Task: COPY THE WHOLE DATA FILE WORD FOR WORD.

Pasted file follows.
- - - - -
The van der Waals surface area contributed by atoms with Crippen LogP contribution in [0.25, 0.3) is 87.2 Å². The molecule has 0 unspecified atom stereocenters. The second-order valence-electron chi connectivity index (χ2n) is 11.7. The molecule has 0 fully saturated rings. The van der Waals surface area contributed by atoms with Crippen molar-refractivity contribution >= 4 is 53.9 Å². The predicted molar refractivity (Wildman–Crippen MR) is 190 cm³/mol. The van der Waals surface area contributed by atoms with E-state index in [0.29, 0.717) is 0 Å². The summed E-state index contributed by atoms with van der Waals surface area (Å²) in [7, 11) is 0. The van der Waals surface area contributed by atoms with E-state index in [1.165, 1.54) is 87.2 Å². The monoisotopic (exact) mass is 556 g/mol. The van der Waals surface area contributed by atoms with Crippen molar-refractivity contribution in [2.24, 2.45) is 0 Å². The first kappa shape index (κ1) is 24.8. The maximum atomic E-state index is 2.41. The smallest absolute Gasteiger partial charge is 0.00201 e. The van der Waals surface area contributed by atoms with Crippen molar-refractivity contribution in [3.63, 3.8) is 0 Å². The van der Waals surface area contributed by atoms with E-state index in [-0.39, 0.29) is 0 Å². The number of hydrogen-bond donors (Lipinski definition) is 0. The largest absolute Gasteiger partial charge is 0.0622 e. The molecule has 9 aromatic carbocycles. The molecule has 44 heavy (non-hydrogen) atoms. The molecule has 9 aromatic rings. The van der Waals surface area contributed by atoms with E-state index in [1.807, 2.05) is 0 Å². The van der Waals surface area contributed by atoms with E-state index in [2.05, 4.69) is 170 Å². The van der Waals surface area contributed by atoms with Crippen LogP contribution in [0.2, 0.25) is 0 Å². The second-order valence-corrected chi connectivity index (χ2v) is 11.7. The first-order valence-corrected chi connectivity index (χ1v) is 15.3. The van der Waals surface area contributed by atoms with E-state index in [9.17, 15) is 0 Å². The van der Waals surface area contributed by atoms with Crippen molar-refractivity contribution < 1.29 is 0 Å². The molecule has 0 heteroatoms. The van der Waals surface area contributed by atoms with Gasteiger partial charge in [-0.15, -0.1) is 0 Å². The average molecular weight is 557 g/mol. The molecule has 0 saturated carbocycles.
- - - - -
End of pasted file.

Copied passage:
The van der Waals surface area contributed by atoms with Crippen LogP contribution in [0.25, 0.3) is 87.2 Å². The molecule has 0 unspecified atom stereocenters. The second-order valence-electron chi connectivity index (χ2n) is 11.7. The molecule has 0 fully saturated rings. The van der Waals surface area contributed by atoms with Crippen molar-refractivity contribution >= 4 is 53.9 Å². The predicted molar refractivity (Wildman–Crippen MR) is 190 cm³/mol. The van der Waals surface area contributed by atoms with E-state index in [0.29, 0.717) is 0 Å². The summed E-state index contributed by atoms with van der Waals surface area (Å²) in [7, 11) is 0. The van der Waals surface area contributed by atoms with E-state index in [1.165, 1.54) is 87.2 Å². The monoisotopic (exact) mass is 556 g/mol. The van der Waals surface area contributed by atoms with Crippen molar-refractivity contribution in [2.24, 2.45) is 0 Å². The first kappa shape index (κ1) is 24.8. The maximum atomic E-state index is 2.41. The smallest absolute Gasteiger partial charge is 0.00201 e. The van der Waals surface area contributed by atoms with Crippen molar-refractivity contribution in [3.63, 3.8) is 0 Å². The van der Waals surface area contributed by atoms with E-state index in [-0.39, 0.29) is 0 Å². The number of hydrogen-bond donors (Lipinski definition) is 0. The largest absolute Gasteiger partial charge is 0.0622 e. The molecule has 9 aromatic carbocycles. The molecule has 44 heavy (non-hydrogen) atoms. The molecule has 9 aromatic rings. The van der Waals surface area contributed by atoms with E-state index in [1.807, 2.05) is 0 Å². The van der Waals surface area contributed by atoms with E-state index in [2.05, 4.69) is 170 Å². The van der Waals surface area contributed by atoms with Crippen LogP contribution in [0.2, 0.25) is 0 Å². The second-order valence-corrected chi connectivity index (χ2v) is 11.7. The first-order valence-corrected chi connectivity index (χ1v) is 15.3. The van der Waals surface area contributed by atoms with E-state index in [9.17, 15) is 0 Å². The van der Waals surface area contributed by atoms with Crippen molar-refractivity contribution < 1.29 is 0 Å². The molecule has 0 heteroatoms. The van der Waals surface area contributed by atoms with Gasteiger partial charge in [-0.15, -0.1) is 0 Å². The average molecular weight is 557 g/mol. The molecule has 0 saturated carbocycles.